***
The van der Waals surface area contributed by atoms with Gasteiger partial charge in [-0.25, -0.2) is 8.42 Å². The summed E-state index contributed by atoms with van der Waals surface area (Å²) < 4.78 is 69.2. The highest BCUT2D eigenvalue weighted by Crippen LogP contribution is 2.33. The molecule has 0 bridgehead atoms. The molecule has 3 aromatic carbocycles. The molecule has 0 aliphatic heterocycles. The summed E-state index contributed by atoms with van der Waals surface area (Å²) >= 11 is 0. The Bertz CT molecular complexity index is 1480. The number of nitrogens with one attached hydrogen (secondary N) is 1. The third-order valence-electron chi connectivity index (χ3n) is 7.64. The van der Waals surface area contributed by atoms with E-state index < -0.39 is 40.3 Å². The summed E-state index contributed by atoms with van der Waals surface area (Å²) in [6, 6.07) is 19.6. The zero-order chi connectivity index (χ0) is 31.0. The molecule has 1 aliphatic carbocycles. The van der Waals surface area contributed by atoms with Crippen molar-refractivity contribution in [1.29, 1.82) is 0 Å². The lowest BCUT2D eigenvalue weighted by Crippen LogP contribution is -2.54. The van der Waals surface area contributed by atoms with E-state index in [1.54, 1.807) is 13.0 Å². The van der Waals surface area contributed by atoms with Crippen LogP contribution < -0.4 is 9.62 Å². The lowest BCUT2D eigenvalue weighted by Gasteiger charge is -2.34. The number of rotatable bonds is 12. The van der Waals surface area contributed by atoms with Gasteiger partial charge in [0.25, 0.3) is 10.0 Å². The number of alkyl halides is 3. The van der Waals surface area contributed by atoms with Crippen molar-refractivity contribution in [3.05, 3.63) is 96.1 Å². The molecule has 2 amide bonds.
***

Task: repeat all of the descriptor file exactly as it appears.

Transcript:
The van der Waals surface area contributed by atoms with Gasteiger partial charge in [-0.25, -0.2) is 8.42 Å². The summed E-state index contributed by atoms with van der Waals surface area (Å²) < 4.78 is 69.2. The highest BCUT2D eigenvalue weighted by Crippen LogP contribution is 2.33. The molecule has 0 bridgehead atoms. The molecule has 3 aromatic carbocycles. The molecule has 0 aliphatic heterocycles. The summed E-state index contributed by atoms with van der Waals surface area (Å²) >= 11 is 0. The Bertz CT molecular complexity index is 1480. The number of nitrogens with one attached hydrogen (secondary N) is 1. The third-order valence-electron chi connectivity index (χ3n) is 7.64. The van der Waals surface area contributed by atoms with E-state index < -0.39 is 40.3 Å². The summed E-state index contributed by atoms with van der Waals surface area (Å²) in [6, 6.07) is 19.6. The zero-order chi connectivity index (χ0) is 31.0. The molecule has 1 aliphatic carbocycles. The van der Waals surface area contributed by atoms with Crippen molar-refractivity contribution in [1.29, 1.82) is 0 Å². The lowest BCUT2D eigenvalue weighted by Crippen LogP contribution is -2.54. The van der Waals surface area contributed by atoms with E-state index in [1.54, 1.807) is 13.0 Å². The van der Waals surface area contributed by atoms with Crippen LogP contribution < -0.4 is 9.62 Å². The lowest BCUT2D eigenvalue weighted by Gasteiger charge is -2.34. The number of rotatable bonds is 12. The van der Waals surface area contributed by atoms with Gasteiger partial charge in [0.25, 0.3) is 10.0 Å². The number of alkyl halides is 3. The van der Waals surface area contributed by atoms with Crippen molar-refractivity contribution in [3.05, 3.63) is 96.1 Å². The molecule has 2 amide bonds.